Nowhere near a household name, not even the first to come to mind when one thinks of free jazz, like, say, Ornette Coleman or Cecil Taylor, but reed player John Carter and cornetist Bobby Bradford have nonetheless always delivered top flight performances of improvised music using vehicles well-crafted for this purpose.
The still active Bradford and the late Carter are both performers who spent most of their professional careers teaching and lecturing, but they have also left a significant if not sizeable body of recordings in other, separate contexts, as well as a few duos. This two-disc duo set captured live is a reissue of an early session featuring these sound artists. The first disc features 10 pieces recorded at a Worcester concert in 1982, the second a set delivered at the UCLA Schoenberg Hall in Los Angles in 1979, as Bradford and Carter opened up for the Art Ensemble of Chicago in what must have been a memorable event.
The academic experience of these two players comes through in the contrapuntal and compositional elements that inform most of the pieces, giving them a chamber music quality that is both intimate and virtuosic. The unfolding of the music is both lyrical and technically impressive, as the expressive means of the players are exposed in an intense manner, something especially evident in the delicate unfolding of a tune like "Petals."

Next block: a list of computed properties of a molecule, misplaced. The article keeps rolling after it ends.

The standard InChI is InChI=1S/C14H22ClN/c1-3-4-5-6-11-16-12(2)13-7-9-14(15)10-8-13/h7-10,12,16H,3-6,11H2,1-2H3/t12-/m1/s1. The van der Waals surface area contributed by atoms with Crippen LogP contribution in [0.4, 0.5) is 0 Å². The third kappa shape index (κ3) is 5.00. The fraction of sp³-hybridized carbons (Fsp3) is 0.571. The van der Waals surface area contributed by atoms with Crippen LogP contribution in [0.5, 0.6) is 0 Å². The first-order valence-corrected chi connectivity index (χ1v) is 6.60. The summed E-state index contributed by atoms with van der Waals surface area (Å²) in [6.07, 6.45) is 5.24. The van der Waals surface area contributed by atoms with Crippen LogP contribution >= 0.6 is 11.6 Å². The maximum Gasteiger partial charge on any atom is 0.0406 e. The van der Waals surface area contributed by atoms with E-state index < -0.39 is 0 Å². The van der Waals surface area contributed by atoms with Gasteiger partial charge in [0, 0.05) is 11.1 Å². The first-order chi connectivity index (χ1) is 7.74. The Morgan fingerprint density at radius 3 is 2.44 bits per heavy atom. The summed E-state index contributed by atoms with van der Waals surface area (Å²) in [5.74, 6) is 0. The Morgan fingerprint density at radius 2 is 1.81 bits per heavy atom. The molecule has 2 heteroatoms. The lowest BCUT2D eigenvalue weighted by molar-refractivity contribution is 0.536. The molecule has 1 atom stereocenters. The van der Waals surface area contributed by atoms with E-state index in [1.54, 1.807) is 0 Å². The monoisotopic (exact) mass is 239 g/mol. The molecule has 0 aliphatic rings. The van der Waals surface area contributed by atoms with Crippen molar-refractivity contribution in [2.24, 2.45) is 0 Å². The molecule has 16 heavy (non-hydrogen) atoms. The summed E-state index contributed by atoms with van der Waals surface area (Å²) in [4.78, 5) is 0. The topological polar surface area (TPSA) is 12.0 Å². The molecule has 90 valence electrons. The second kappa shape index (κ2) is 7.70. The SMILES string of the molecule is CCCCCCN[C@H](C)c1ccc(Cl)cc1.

Arcs of melody in tandem, followed by solos stretches, then pas de deux improvisations, to return to solos and end together is a formal aspect common to several of the pieces. Theme and variations is the most evident thinking going on formally speaking, although there can be several related parallel themes. Sonata forms comes to mind, but there is an openness that is distinct from anything really rigidly defined, or at least that's the effect. Emotionally, the music tends toward the introspective, but there are swaggering moments as in the main figure in "Portrait of J.B.G." and in the delightfully garrulous "And She Speaks."
The freedom in the playing, as it seems to pour out of the hearts and minds of these two master players, is certainly worthwhile listening for anyone who enjoys expressive and skilled trumpet and reed playing, but is also recommended for anyone interested in the demanding art of free jazz.
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